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Music Review: The Canterbury Scene Re-Issues Featuring National Health And Soft Heap

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The Canterbury Scene of the late 60s and early 70s marked a remarkable period in the history of British progressive rock music and, most notably, the development of jazz fusion. It was rich with names such as Kevin Ayers (Soft Machine), Daevid Allen (Gong), Fred Frith and Robert Wyatt (Henry Cow), and National Health’s Dave Stewart among many others.

Despite being originally a geographic term, as many of the bands heralded from the Kent cathedral city, it is now used to capture the style of the vibrant musical experiments of its main exponents of the time. These two superb examples from the mid 70s have been re-issued and provide the perfect illustration of the wealth of material now available again.

National Health – Of Queues And Cures (ECLEC 2130)
Dave Stewart had already been an inspirational part of Uriel, a band that had included Steve Hillage later of Gong and The Orb, Egg, Hillage’s Khan, and Hatfield And The North. In fact any family tree of the Canterbury Scene would provide a mass of links of membership from one band to another with the lines of connection spreading far and wide and becoming ever more intricate.

When Stewart formed National Health in 1975 he brought in Hatfield And The North pair, drummer Pip Pyle, who replaced Bill Bruford (later of King Crimson and Yes), and guitarist Phil Miller. Keyboard player Alan Gowen of Gilgamesh, Phil Lee and ex-Egg bass player Mont Campbell completed the original line-up.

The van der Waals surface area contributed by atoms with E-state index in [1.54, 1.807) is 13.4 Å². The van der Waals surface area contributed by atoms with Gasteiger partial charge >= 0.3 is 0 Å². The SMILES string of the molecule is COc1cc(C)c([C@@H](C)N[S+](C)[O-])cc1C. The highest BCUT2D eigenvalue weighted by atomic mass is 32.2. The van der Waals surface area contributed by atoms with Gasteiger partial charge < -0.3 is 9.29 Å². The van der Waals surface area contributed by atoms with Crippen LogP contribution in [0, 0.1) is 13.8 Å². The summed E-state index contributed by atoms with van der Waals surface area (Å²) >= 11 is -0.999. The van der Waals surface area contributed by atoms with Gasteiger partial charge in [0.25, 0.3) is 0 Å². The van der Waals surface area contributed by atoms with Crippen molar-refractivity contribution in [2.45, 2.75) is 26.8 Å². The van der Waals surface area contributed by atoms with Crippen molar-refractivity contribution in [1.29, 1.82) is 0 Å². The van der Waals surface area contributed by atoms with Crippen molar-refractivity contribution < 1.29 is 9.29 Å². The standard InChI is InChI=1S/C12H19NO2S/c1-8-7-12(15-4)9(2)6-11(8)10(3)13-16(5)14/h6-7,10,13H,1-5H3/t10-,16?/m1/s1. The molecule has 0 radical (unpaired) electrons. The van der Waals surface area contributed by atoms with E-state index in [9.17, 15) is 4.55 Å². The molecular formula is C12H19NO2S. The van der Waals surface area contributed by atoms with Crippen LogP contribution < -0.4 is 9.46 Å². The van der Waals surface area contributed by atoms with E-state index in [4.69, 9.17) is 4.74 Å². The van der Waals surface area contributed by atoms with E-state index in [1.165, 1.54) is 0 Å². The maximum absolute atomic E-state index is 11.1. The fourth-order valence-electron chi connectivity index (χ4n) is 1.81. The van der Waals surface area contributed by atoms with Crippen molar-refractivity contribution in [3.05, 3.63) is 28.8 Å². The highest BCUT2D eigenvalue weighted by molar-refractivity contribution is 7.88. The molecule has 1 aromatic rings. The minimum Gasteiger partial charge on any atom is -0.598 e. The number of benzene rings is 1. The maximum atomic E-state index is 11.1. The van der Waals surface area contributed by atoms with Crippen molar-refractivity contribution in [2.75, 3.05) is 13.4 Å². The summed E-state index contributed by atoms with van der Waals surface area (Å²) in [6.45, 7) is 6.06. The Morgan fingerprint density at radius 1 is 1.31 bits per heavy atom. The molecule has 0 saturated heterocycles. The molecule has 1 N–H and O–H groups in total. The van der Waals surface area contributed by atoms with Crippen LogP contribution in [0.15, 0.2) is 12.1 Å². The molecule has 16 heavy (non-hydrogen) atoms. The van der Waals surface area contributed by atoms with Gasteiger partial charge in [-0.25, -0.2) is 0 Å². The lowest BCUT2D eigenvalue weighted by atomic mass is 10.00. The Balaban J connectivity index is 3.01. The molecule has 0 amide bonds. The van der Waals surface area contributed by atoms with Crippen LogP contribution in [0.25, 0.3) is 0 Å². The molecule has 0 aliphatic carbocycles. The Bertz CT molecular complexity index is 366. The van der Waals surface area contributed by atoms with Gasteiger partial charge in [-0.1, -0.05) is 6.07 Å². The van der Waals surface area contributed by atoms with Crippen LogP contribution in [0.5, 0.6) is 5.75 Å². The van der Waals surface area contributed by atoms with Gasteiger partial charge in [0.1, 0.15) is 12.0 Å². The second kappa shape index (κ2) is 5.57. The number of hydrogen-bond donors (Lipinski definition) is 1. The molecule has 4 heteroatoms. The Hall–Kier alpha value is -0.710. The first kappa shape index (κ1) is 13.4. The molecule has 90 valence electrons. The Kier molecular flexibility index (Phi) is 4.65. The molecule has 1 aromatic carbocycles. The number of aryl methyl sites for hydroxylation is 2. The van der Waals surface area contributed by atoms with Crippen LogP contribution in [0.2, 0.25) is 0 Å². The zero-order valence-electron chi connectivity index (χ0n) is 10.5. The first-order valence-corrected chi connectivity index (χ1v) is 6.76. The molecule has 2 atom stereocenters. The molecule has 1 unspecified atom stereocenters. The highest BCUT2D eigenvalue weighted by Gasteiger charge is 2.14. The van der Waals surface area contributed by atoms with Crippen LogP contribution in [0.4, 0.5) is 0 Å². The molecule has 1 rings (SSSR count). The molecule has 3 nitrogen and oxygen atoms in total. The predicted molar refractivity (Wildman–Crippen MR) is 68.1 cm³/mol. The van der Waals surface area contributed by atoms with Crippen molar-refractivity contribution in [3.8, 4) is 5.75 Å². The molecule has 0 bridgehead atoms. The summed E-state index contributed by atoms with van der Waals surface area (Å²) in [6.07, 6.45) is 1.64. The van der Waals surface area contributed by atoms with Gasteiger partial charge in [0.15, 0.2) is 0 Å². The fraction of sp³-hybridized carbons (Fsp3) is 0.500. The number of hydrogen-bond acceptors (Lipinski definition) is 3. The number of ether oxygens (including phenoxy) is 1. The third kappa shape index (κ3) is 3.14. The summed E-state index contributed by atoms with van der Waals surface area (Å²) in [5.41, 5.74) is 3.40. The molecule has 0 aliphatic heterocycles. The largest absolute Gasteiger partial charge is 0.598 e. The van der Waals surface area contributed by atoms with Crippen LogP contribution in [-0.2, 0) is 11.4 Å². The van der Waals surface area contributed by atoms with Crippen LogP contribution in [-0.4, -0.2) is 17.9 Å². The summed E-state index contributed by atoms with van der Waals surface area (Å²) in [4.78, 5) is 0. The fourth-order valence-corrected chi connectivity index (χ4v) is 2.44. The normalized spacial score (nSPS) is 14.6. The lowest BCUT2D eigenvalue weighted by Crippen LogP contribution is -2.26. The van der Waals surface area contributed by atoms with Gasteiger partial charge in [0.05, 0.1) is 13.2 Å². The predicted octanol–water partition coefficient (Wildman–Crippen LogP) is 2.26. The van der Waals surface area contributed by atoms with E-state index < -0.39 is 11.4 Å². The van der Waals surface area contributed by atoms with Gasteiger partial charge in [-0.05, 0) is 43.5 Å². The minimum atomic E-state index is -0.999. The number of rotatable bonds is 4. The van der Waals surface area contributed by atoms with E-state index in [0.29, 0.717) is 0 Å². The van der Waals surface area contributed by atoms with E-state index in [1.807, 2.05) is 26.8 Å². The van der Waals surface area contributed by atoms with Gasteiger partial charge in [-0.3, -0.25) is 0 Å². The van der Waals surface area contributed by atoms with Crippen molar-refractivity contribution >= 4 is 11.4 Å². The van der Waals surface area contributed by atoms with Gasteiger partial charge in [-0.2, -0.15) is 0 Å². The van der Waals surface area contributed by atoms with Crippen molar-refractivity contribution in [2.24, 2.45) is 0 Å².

Named after Dave Stewart's round-rimmed National Health glasses (the type previously made famous in the mid 60s by John Lennon) they played a gloriously rich fusion of lengthy and highly complex compositions that remain as vibrant and absorbing today as when they were first heard over thirty years ago.

Their first self-titled album, recorded in March 1977, arrived in the midst of the ongoing punk revolution. The second, Of Queues And Cures, was recorded in Yes singer Jon Anderson’s mobile studio at Ridge Farm near Dorking in Surrey. The title had been aptly taken from a newspaper article bemoaning the state of the National Health Service and in particular the length of hospital waiting queues.

Of Queues And Cures has now been re-released, having been re-mastered and re-packaged with additional photographs and informative album notes. The complex individual musical characters within the band are illustrated by the wealth of compositions contained on the album.

It opens with Dave Stewart's vibrant and highly absorbing pair “The Bryden 2-Step” and “The Collapso”, a track built upon an all but dissected Caribbean structure. For the first of these tracks, producer Mike Dunne heard the song of a nearby wren, and after a lengthy chase, set about recording it, and included it in the opening sequence. For the second, he included the smashing of the glass in the windows of a greenhouse.

Bass player John Greaves follows these with “Squarer For Maud”. This was a piece that included the voice of Peter Blegvad of Henry Cow who read from a pamphlet that revealed that Maud was in fact, a computer programme designed to measure numinosity. The excellent “Dreams Wide Awake” was written by guitarist Phil Miller and opens with a near possessed organ solo from Dave Stewart, before easing back to reveal a typically intricate piece lavishly full of trademark quality musicianship.